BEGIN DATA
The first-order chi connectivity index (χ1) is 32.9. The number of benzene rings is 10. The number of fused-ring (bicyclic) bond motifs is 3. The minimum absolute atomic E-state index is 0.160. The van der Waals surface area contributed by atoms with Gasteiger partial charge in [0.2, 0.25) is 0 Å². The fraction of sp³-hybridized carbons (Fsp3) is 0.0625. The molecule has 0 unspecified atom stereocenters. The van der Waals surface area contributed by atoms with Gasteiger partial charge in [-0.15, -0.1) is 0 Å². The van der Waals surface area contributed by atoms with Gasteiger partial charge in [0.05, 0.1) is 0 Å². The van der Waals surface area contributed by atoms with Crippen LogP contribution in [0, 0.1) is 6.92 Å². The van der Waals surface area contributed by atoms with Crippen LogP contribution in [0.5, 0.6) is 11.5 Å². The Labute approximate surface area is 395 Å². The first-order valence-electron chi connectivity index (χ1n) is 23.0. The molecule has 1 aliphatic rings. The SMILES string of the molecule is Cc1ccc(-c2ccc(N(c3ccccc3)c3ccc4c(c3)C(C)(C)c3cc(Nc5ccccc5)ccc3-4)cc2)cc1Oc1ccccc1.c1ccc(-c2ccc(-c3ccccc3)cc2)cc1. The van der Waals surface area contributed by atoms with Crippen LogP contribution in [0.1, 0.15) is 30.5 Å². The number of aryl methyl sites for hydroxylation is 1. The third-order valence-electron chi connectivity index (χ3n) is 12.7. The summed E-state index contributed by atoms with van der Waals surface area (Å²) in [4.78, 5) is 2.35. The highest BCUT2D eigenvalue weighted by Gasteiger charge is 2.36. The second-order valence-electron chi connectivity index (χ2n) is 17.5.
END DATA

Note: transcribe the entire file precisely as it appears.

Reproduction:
The first-order chi connectivity index (χ1) is 32.9. The number of benzene rings is 10. The number of fused-ring (bicyclic) bond motifs is 3. The minimum absolute atomic E-state index is 0.160. The van der Waals surface area contributed by atoms with Gasteiger partial charge in [0.2, 0.25) is 0 Å². The fraction of sp³-hybridized carbons (Fsp3) is 0.0625. The molecule has 0 unspecified atom stereocenters. The van der Waals surface area contributed by atoms with Gasteiger partial charge in [-0.15, -0.1) is 0 Å². The van der Waals surface area contributed by atoms with Gasteiger partial charge in [0.05, 0.1) is 0 Å². The van der Waals surface area contributed by atoms with Crippen LogP contribution in [0, 0.1) is 6.92 Å². The van der Waals surface area contributed by atoms with Crippen LogP contribution in [0.5, 0.6) is 11.5 Å². The Labute approximate surface area is 395 Å². The first-order valence-electron chi connectivity index (χ1n) is 23.0. The molecule has 1 aliphatic rings. The SMILES string of the molecule is Cc1ccc(-c2ccc(N(c3ccccc3)c3ccc4c(c3)C(C)(C)c3cc(Nc5ccccc5)ccc3-4)cc2)cc1Oc1ccccc1.c1ccc(-c2ccc(-c3ccccc3)cc2)cc1. The van der Waals surface area contributed by atoms with Crippen LogP contribution in [0.1, 0.15) is 30.5 Å². The number of aryl methyl sites for hydroxylation is 1. The third-order valence-electron chi connectivity index (χ3n) is 12.7. The summed E-state index contributed by atoms with van der Waals surface area (Å²) in [4.78, 5) is 2.35. The highest BCUT2D eigenvalue weighted by Gasteiger charge is 2.36. The second-order valence-electron chi connectivity index (χ2n) is 17.5.